TOKYO, July 4 (Reuters) - Japan's top currency diplomat has been appointed for another one-year term in a regular finance
ministry reshuffle, underscoring a desire to maintain policy
consistency as Tokyo faces potentially tough economic talks with the United States.
Masatsugu Asakawa, a 59-year-old policy veteran with policymaker contacts inside and outside of Japan, played a key role in setting up Japan's bilateral economic dialogue with the United States, which kicked off in April.
The Ministry of Finance said on Tuesday that Asakawa will serve another year as vice finance minister for international affairs, a position he has held since July 2015.
The role oversees Japan's currency policy and international diplomacy and includes representing Tokyo in Group of Seven (G7) and Group of 20 (G20) meetings.
Asakawa's reappointment will help Tokyo negotiate with consistency in the second round of the bilateral economic dialogue with the United States, which is expected to be held later this year, analysts said.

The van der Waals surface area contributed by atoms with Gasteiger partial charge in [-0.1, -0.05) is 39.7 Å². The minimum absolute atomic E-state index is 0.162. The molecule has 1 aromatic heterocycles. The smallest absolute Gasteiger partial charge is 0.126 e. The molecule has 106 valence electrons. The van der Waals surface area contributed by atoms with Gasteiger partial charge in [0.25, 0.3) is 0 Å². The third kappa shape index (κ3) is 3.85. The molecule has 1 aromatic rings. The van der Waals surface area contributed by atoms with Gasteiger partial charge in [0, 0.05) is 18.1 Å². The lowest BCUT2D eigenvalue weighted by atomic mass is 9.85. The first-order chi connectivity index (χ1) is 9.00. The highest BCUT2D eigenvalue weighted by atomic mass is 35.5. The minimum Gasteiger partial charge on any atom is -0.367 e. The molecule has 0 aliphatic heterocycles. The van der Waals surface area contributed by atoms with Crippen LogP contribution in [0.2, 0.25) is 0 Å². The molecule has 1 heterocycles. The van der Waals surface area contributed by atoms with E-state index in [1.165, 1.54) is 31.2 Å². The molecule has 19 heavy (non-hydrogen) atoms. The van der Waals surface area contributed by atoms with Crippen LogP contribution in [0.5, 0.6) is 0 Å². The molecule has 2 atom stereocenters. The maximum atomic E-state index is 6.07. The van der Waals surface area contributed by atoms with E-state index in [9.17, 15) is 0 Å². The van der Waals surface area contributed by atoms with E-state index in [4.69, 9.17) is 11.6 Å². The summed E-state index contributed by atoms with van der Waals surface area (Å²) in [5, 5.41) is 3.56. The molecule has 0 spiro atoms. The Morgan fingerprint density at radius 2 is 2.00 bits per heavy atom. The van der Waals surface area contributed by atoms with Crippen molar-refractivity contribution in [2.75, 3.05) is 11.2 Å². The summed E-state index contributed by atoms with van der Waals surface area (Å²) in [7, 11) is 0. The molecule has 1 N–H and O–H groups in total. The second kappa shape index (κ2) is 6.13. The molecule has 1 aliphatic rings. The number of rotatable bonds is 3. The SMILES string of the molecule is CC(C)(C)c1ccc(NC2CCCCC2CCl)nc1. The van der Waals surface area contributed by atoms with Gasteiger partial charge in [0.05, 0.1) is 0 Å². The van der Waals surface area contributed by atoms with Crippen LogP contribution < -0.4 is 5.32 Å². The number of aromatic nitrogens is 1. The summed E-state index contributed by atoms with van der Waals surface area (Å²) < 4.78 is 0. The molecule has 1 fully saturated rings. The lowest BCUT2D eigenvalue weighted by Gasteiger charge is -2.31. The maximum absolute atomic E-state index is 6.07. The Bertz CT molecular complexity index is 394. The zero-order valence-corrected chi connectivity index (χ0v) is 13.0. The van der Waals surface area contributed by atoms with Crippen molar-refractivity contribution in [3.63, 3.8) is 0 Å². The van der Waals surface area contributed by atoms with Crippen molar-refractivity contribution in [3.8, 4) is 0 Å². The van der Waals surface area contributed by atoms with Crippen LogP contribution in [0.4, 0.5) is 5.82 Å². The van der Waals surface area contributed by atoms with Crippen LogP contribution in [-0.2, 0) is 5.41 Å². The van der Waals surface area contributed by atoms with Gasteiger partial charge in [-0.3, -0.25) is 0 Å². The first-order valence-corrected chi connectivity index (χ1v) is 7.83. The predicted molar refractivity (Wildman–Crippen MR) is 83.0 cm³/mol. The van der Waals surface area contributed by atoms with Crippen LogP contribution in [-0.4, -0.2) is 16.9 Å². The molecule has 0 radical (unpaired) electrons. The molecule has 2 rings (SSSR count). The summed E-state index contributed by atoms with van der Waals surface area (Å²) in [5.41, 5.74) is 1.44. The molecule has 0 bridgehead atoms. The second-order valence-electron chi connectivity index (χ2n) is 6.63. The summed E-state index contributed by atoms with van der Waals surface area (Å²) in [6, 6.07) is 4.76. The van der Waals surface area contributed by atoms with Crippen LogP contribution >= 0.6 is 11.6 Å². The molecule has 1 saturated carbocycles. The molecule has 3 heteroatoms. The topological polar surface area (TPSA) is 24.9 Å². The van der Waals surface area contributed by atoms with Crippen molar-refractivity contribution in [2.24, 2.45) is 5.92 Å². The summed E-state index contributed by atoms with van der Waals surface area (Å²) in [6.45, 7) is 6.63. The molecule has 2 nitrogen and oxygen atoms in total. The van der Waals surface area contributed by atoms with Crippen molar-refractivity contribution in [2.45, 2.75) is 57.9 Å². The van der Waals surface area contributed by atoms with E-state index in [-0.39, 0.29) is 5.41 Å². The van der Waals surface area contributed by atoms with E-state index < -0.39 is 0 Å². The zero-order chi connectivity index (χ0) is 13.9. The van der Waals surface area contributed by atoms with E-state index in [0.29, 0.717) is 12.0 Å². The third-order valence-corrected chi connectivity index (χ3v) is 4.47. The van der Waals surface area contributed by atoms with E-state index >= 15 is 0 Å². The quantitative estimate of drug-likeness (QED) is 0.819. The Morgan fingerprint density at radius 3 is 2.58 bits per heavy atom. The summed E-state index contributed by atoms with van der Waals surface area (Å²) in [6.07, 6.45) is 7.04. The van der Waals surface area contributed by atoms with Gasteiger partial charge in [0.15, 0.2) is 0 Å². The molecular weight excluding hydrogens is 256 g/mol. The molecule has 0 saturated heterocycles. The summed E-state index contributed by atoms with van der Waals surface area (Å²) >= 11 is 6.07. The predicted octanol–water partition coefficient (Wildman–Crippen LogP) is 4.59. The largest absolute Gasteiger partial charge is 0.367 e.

U.S. President Donald Trump campaigned for office on an "America First" platform, saying he would boost manufacturing jobs and shrink the country's trade deficit with the likes of Japan.
Not many officials have held the post for more than two years. Those that have done so include Haruhiko Kuroda, the governor of the Bank of Japan since 2013.
Asakawa is close to Finance Minister Taro Aso, having served as his executive secretary when Aso was prime minister in 2008-2009, and as his executive assistant when he became finance minister in 2012.
Japan has not intervened in the currency market under Asakawa's stewardship, though he has frequently jawboned markets to stem yen spikes that risk hurting the export-reliant economy.
Some analysts see Asakawa as a dark-horse candidate to replace Kuroda at the BOJ when the incumbent's five-year term ends in April next year. (Reporting by Leika Kihara and Takaya Yamaguchi; Editing by Neil Fullick)